Professor Ruth Finnegan
Social & Cultural Anthropology, Other Branches
Ruth Finnegan FBA OBE was born in 1933 in the beautiful fraught once-island city of Derry, Northern Ireland, and brought up there, together with several magical years during the war in Donegal. She had her education at the little Ballymore First School in County Donegal, Londonderry High School, Mount (Quaker) School York, then first class honours in Classics (Literae humaniores) and a doctorate in Anthropology at Oxford. This was followed by fieldwork and university teaching in Africa, principally Sierra Leone and Nigeria. She then joined the pioneering Open University as a founding member of the academic staff, where she spent the rest of her career apart from three years – and more fieldwork – at the University of the South Pacific in Fiji, and is now, proudly, an Open University Emeritus Professor. She was elected a Fellow of the British Academy in 1996, and is also an Honorary Fellow of Somerville College Oxford. She has three daughters and five grandchildren and lives in Old Bletchley, southern England, with her husband of over 50 years. There she runs her small publishing business, Callender Press, founded to publish her parents' writing, and in great happiness continues her research and writing, including her dream-led venture into novels and filmscripts - unexpected but somehow informed by her anthropology. Her series Hearing Others' Voices is published by Balestier Press.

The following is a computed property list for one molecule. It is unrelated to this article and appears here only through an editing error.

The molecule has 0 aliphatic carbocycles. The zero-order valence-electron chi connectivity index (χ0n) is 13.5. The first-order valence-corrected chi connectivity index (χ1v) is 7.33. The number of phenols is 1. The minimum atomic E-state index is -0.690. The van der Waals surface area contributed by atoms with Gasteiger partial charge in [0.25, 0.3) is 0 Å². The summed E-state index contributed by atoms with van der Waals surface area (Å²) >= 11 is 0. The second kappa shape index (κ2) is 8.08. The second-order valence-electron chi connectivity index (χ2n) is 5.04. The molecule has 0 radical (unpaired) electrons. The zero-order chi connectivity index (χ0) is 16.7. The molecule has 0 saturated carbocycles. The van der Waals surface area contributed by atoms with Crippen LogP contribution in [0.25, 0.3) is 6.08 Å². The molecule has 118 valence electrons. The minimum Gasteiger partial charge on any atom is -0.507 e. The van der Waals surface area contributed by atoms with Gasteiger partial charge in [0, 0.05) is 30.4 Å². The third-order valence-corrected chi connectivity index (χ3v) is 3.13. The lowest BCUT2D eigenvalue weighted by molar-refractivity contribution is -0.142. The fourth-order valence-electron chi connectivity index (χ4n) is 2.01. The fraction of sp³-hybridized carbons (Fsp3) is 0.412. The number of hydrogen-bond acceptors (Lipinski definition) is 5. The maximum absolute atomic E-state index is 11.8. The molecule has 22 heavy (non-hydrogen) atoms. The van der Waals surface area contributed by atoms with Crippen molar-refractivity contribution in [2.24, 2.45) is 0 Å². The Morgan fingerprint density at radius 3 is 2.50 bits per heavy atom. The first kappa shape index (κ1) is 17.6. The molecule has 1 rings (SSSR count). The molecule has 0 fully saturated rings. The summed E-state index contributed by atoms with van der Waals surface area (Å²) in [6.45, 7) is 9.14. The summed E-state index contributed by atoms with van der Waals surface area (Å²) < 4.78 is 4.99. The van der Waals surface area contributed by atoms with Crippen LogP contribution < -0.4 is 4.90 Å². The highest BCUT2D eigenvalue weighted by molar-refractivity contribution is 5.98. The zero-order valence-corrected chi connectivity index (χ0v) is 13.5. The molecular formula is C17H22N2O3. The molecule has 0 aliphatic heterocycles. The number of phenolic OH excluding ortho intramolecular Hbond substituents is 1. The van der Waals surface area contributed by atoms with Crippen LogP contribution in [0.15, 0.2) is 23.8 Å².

The Open University Emeritus Professor, Faculty of Social Sciences
Jan 1988 -
University of South Pacific, Fiji Reader in Sociology
Jan 1975 - Jan 1978
The Open University (Founding) Member of academic staff, Social Sciences
Jan 1969 - Jan 1999
University of Ibadan, Nigeria Lecturer in Sociology
Jan 1965 - Jan 1969
Professor Karin Barber
I am an anthropologist with a particular interest in popular culture, religion, and the verbal arts, both oral and written. Most of my research has been in the Yoruba-speaking area of Nigeria, and I am currently working on early Yoruba print culture.